It is November 5th. There are no clouds, there is 79% of a waxing gibbous moon, and no threat of precipitation. The good news is that makes it a perfect night for Bonfire Night. The bad news is that they don’t celebrate Bonfire Night here in Nova Scotia. We also called it Guy Fawkes night in Newfoundland, where I hear it is now falling out of fashion. My reliable sources (a.k.a. siblings) tell me that it has become mostly an excuse for devilment and an annoyance for volunteer firefighters province-wide, and that now only supervised community fires are encouraged.
Bonfire night was a tradition brought to Newfoundland from Great Britain where it is still celebrated in commemoration of the Gunpowder Plot of 1605. Guy Fawkes was the munitions guy in a plot devised by rebel Catholics conspiring to blow up the British parliament buildings in hopes of killing King James 1st, a Protestant, so that he could be replaced by a Catholic heir. On November 5th, 1605, Guy Fawkes was caught red handed guarding the 36 barrels of gunpowder in under the British Parliament Buildings. He had also been delegated to light the fuse. Fawkes was tortured and later hanged with three co-conspirators. Since then English citizens have been celebrating the foiling of the plot on the King’s life.
Bonfire night for us children growing up in Lewisporte, Newfoundland was a celebration in its own class. It required neither the exchange of greeting cards, nor window decorations or days taken off work. There were no gifts or prizes and no advance preparation of food other than the throwing of a few potatoes into a bag. And unlike other special events, the bonfire was typically organized by males. Best of all, there was little or nothing in the way of parental supervision. At least not for our gang of friends – the more civilized of our neighbours protected their offspring by holding small organized backyard bonfires in which our rowdy crew was little interested.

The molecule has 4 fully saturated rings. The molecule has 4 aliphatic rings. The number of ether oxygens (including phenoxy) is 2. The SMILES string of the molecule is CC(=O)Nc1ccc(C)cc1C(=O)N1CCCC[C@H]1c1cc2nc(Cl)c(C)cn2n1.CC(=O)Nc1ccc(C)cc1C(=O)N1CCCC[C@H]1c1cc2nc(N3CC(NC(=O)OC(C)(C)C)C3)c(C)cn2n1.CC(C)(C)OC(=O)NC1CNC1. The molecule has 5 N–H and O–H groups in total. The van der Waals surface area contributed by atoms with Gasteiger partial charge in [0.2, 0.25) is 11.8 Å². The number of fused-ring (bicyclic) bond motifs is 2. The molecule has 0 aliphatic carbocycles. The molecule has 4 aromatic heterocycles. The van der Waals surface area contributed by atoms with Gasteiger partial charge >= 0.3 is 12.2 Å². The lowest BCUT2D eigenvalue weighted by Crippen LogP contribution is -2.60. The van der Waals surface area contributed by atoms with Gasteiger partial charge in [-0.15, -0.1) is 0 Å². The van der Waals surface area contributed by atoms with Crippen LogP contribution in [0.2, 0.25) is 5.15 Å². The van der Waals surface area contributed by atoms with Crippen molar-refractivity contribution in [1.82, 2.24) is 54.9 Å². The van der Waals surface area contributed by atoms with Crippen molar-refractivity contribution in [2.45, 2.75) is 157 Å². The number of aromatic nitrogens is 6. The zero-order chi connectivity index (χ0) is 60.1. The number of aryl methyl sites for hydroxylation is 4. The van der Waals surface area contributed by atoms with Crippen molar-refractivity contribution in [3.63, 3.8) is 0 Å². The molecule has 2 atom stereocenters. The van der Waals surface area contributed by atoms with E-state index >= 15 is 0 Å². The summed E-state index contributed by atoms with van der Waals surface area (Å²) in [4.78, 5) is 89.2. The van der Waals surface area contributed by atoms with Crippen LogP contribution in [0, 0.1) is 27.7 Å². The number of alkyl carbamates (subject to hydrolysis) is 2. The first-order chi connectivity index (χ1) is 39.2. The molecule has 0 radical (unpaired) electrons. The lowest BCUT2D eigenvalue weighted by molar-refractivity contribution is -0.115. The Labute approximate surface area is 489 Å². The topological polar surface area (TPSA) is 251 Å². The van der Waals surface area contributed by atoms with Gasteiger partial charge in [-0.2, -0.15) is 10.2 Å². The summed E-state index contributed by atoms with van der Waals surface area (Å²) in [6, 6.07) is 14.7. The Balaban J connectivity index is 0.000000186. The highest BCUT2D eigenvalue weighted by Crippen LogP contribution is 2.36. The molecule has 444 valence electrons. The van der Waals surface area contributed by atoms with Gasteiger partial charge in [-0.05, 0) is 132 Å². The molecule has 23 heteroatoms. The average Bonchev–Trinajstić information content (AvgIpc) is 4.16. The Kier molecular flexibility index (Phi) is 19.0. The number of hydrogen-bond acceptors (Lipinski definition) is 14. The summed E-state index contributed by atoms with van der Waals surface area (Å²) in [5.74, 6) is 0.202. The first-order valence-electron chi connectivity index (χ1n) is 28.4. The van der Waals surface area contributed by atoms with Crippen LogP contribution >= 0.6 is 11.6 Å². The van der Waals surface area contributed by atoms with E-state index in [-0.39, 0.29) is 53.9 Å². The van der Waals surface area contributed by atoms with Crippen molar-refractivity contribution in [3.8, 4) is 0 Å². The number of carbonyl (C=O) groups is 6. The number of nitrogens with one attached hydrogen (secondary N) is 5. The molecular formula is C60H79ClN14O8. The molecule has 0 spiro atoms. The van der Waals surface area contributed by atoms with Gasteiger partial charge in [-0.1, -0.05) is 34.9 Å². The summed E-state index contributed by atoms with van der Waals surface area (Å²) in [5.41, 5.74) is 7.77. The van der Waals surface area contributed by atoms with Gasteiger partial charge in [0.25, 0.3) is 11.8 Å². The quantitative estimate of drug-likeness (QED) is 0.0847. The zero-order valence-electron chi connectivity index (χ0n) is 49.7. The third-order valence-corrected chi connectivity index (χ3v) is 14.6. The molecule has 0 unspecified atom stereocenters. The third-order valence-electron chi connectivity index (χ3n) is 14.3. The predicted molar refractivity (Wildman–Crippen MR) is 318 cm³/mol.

Bonfire night was all about anticipation and adventure. I have already written in regards to my childhood that it is only by the grace of God and the intervention of over-worked guardian angels that any of us made it to see adulthood. Planning and preparation for a bonfire began sometime early October and and as November approached the neighbourhood boys, and a goodly number of tomboys, raced into the woods as soon as they could get home from school and get their hands on a sharp axe or a bucksaw. (The more cautious fathers would think to stow their better wood-cutting tools well out out of sight long before the leaves were off the trees) All cutting was done in secret and the location of the piles of fresh spruce boughs was a closely guarded secret for fear of theft or premature ignition by rival revellers. (My brother tells of one year how they covertly lit someone else’s bonfire three days early. The blaze brought the rightful owners running and they must have been good honest kids because they believed Peter and his friend’s protestations of innocence despite the smell of woodsmoke clinging to their sweaters and the large flashlights protruding from their pockets.) Spruce boughs were the fuel of choice but anything flammable was fair game. Cardboard, tires, slabs and many a classic well-built wooden boat met its demise in a glorious funeral pyre on November 5th. Only once I recall there being any trouble: my brother and his friends were met coming out of the woods by the Mounties. The RCMP had been called by the Hoddinotts, who were upset, not by the risk of fire but by the insult the trees were taking by the cutting of bonfire boughs. They claimed that we were “destroying the beauty of the forest”. Peter thought this preposterous as we saw no more beauty in the forest at the end of our street than we did in a pile of fish guts or a pile of kelp washed up on the beach. A beautiful forest was the kind found on jigsaw puzzles; New Brunswick hardwoods wearing fall foliage or the neatly spaced trees of a cultivated German forest. For years we poked fun at the Hoddinotts for their belief that the few alders and black spruce behind their house were worth admiring. (I daresay I have changed my tune on that matter)